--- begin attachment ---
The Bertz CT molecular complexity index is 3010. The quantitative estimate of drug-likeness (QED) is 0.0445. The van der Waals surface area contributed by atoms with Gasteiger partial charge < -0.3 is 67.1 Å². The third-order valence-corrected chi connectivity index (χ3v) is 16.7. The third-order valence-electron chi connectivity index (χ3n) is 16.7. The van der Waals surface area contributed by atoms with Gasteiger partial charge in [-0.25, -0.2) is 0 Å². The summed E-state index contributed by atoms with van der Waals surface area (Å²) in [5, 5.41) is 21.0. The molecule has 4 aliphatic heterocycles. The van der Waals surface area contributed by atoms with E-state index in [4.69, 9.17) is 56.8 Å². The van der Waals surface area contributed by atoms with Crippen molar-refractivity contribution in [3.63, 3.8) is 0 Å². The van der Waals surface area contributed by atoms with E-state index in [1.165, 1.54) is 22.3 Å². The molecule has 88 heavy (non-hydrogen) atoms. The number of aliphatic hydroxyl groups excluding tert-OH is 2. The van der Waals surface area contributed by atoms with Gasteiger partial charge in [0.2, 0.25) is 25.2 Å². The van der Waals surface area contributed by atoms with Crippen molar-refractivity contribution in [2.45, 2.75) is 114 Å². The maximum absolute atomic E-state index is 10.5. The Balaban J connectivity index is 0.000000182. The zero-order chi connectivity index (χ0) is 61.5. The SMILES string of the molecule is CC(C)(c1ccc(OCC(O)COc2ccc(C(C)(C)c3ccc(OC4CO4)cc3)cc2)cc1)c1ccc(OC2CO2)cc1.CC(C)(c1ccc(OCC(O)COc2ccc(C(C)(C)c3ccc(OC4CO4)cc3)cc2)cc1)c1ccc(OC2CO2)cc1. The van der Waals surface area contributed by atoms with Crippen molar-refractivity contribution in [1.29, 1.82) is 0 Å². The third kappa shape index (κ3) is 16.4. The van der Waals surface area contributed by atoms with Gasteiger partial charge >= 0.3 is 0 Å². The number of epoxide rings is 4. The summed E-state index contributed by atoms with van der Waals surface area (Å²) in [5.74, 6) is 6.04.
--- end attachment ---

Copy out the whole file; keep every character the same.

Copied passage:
The Bertz CT molecular complexity index is 3010. The quantitative estimate of drug-likeness (QED) is 0.0445. The van der Waals surface area contributed by atoms with Gasteiger partial charge < -0.3 is 67.1 Å². The third-order valence-corrected chi connectivity index (χ3v) is 16.7. The third-order valence-electron chi connectivity index (χ3n) is 16.7. The van der Waals surface area contributed by atoms with Gasteiger partial charge in [-0.25, -0.2) is 0 Å². The summed E-state index contributed by atoms with van der Waals surface area (Å²) in [5, 5.41) is 21.0. The molecule has 4 aliphatic heterocycles. The van der Waals surface area contributed by atoms with E-state index in [4.69, 9.17) is 56.8 Å². The van der Waals surface area contributed by atoms with Crippen molar-refractivity contribution in [3.63, 3.8) is 0 Å². The van der Waals surface area contributed by atoms with E-state index in [1.165, 1.54) is 22.3 Å². The molecule has 88 heavy (non-hydrogen) atoms. The number of aliphatic hydroxyl groups excluding tert-OH is 2. The van der Waals surface area contributed by atoms with Gasteiger partial charge in [0.2, 0.25) is 25.2 Å². The van der Waals surface area contributed by atoms with Crippen molar-refractivity contribution in [2.45, 2.75) is 114 Å². The maximum absolute atomic E-state index is 10.5. The Balaban J connectivity index is 0.000000182. The zero-order chi connectivity index (χ0) is 61.5. The SMILES string of the molecule is CC(C)(c1ccc(OCC(O)COc2ccc(C(C)(C)c3ccc(OC4CO4)cc3)cc2)cc1)c1ccc(OC2CO2)cc1.CC(C)(c1ccc(OCC(O)COc2ccc(C(C)(C)c3ccc(OC4CO4)cc3)cc2)cc1)c1ccc(OC2CO2)cc1. The van der Waals surface area contributed by atoms with Crippen molar-refractivity contribution in [1.29, 1.82) is 0 Å². The third kappa shape index (κ3) is 16.4. The van der Waals surface area contributed by atoms with Gasteiger partial charge >= 0.3 is 0 Å². The number of epoxide rings is 4. The summed E-state index contributed by atoms with van der Waals surface area (Å²) in [5.74, 6) is 6.04.